Licensee of the Rose and Crown pub in Bebington, James Skinner, said having to wait until November for help to navigate through the ongoing energy crisis would be “heart-breaking” and “too late” for many operators.
He said: “The nights are drawing in and the temperature is dropping noticeably so hospitality businesses and many others will need to use more energy to keep the lights and heating on and we might have to wait another two and a half months before we receive any support.
“We don't have cash reserves saved away for 'rainy day's’ anymore. They were all used up recovering from Covid.
Worst time for businesses
“Instead, we have things like Bounce Back Loans that need repaying, we have deferred VAT that needs paying and it's all coming at precisely the worst time for businesses.”
This follows a recent announcement from a Government official stating businesses could have to wait until November for help as part of a £150bn energy support package.
Skinner, who has been licensee at the Rose and Crown for the past year four years, explained the pubs electricity bills had risen from 13.6p/KWh tp 37p per unit with standing charges having increased from 14p a day to 40p, pushing the annual cost up from around £9,000 to more than £25,000 with further increases predicted for next year.
Furthermore, the Rose and Crown, which is a 100% wet led pub, has been paying more than five times its usual amount for gas since May this year, with the sites winter gas bill predicted to be some £400 per month.
Small businesses still haven’t had any support from the government. We’ve had months of inaction and still getting best quotes 92p/kWh. It’s all been put on the back burner but these prices will bankrupt any business. pic.twitter.com/qYGNmLGxw4— The Rose and Crown (@RoseAndCrownBeb) September 17, 2022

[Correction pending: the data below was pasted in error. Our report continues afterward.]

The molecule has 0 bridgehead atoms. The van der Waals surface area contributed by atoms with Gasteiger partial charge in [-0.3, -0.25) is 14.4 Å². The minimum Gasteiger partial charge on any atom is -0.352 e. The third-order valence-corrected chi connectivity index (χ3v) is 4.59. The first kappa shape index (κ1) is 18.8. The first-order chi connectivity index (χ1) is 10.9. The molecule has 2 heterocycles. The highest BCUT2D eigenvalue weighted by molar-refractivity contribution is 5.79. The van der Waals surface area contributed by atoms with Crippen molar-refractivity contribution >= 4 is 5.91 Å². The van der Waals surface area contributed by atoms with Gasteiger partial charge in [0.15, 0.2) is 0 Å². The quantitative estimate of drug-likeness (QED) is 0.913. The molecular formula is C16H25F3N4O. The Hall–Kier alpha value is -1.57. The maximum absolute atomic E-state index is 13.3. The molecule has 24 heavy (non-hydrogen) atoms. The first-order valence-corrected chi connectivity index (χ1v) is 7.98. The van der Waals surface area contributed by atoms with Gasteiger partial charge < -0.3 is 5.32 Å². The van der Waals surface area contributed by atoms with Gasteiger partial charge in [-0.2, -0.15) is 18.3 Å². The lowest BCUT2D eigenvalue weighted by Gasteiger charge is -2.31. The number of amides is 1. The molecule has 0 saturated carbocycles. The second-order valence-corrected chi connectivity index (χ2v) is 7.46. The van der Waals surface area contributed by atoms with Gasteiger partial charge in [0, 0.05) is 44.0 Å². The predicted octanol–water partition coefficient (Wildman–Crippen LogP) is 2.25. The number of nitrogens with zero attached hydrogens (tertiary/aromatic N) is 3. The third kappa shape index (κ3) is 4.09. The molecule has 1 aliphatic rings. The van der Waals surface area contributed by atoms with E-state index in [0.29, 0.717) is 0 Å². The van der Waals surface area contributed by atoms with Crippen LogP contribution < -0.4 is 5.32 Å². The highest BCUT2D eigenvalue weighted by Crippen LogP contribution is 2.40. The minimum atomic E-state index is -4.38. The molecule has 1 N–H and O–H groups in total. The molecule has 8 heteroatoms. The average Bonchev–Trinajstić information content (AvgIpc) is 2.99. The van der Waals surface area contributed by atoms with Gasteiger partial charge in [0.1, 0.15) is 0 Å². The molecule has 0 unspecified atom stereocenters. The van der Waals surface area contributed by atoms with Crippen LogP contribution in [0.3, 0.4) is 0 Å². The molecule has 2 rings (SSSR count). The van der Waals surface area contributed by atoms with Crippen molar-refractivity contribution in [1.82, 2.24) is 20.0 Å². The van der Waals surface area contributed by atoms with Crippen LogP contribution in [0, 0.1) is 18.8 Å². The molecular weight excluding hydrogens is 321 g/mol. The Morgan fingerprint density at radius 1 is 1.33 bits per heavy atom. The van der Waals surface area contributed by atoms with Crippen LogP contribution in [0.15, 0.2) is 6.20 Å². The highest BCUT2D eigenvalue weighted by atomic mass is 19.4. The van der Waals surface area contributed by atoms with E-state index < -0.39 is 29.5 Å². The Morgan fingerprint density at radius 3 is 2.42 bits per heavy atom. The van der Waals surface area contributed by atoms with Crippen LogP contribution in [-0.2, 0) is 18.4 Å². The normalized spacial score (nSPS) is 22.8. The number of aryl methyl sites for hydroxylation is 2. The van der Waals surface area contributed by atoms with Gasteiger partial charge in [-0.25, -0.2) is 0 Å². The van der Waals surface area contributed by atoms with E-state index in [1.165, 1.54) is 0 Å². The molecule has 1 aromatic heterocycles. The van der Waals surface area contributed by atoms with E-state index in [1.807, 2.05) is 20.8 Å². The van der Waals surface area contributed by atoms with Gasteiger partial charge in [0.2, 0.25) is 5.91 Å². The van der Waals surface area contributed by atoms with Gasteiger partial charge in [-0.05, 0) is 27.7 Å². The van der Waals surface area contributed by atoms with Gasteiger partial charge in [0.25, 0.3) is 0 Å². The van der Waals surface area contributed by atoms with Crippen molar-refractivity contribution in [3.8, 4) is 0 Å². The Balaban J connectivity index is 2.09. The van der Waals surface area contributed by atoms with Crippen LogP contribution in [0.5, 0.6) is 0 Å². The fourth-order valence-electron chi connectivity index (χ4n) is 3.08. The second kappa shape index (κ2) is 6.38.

Skinner added: “In terms of how [this] will impact our business, who knows. It could quite literally be the difference between closing the pub and staying open.
“We face a very real danger of not surviving this winter and I know that is a position faced by most small businesses.”
The operator called for a return of some of the support granted during the pandemic, such as business rates relief.
Furthermore, Skinner added the sector needed VAT reductions across the board, not just on food, soft drinks, and accommodation but on alcoholic drinks as well, to give operators the breathing room required to keep the lights on and the doors open.
This comes as thousands of members from the Campaign for Real Ale (CAMRA) earlier this week wrote to their MPs seeking support for the pub sector, after the reported delays in Government help reaching businesses.
In a recent tongue in cheek comment on Twitter, Skinner suggested pubs stop selling lager, allowing them to turn off high usage electrical equipment such as coolers, and serve only cask beer instead, light the pub with candles and ask locals for spare firewood, though the licensee said he feared this could become a reality.
Skinner said: "Pubs are vital community assets. This was proven during Covid. [They are] places for people to socialise, but more importantly this year, they will actually be places for people to go and stay warm.
“Small businesses need support and they need it immediately.
“What could be more catastrophic for the economy than virtually every small business in the country facing the possibility of closure at some point over the course of this winter?”